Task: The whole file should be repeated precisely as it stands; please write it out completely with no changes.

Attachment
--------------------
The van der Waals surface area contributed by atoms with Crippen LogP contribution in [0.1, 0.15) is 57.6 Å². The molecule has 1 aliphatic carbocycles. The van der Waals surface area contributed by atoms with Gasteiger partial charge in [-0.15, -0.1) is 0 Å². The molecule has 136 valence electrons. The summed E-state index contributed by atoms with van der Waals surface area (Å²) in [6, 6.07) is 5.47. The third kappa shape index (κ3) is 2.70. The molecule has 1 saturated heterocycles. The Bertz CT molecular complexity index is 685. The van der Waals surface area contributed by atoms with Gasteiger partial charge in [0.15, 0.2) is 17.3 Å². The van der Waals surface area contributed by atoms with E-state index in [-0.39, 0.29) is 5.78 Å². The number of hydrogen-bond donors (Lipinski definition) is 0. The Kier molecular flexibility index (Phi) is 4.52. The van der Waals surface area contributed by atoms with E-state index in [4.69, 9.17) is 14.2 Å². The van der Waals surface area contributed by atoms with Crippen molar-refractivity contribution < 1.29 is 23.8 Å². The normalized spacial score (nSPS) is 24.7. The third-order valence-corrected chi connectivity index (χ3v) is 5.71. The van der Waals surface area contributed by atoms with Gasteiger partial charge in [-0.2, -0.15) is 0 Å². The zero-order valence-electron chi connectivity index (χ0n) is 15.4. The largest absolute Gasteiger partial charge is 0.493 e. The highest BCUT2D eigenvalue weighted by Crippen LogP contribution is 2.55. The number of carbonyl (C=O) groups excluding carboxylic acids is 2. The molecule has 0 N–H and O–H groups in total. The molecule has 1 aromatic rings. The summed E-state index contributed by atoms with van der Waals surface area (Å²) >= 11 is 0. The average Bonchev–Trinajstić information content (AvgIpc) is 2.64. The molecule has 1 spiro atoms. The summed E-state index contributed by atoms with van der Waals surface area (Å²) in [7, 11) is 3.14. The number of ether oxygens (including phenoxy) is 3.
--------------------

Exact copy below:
The van der Waals surface area contributed by atoms with Crippen LogP contribution in [0.1, 0.15) is 57.6 Å². The molecule has 1 aliphatic carbocycles. The van der Waals surface area contributed by atoms with Gasteiger partial charge in [-0.15, -0.1) is 0 Å². The molecule has 136 valence electrons. The summed E-state index contributed by atoms with van der Waals surface area (Å²) in [6, 6.07) is 5.47. The third kappa shape index (κ3) is 2.70. The molecule has 1 saturated heterocycles. The Bertz CT molecular complexity index is 685. The van der Waals surface area contributed by atoms with Gasteiger partial charge in [0.15, 0.2) is 17.3 Å². The van der Waals surface area contributed by atoms with E-state index in [-0.39, 0.29) is 5.78 Å². The number of hydrogen-bond donors (Lipinski definition) is 0. The Kier molecular flexibility index (Phi) is 4.52. The van der Waals surface area contributed by atoms with E-state index in [4.69, 9.17) is 14.2 Å². The van der Waals surface area contributed by atoms with Crippen molar-refractivity contribution < 1.29 is 23.8 Å². The normalized spacial score (nSPS) is 24.7. The third-order valence-corrected chi connectivity index (χ3v) is 5.71. The van der Waals surface area contributed by atoms with Gasteiger partial charge in [-0.2, -0.15) is 0 Å². The zero-order valence-electron chi connectivity index (χ0n) is 15.4. The largest absolute Gasteiger partial charge is 0.493 e. The highest BCUT2D eigenvalue weighted by Crippen LogP contribution is 2.55. The number of carbonyl (C=O) groups excluding carboxylic acids is 2. The molecule has 0 N–H and O–H groups in total. The molecule has 1 aromatic rings. The summed E-state index contributed by atoms with van der Waals surface area (Å²) >= 11 is 0. The average Bonchev–Trinajstić information content (AvgIpc) is 2.64. The molecule has 1 spiro atoms. The summed E-state index contributed by atoms with van der Waals surface area (Å²) in [7, 11) is 3.14. The number of ether oxygens (including phenoxy) is 3.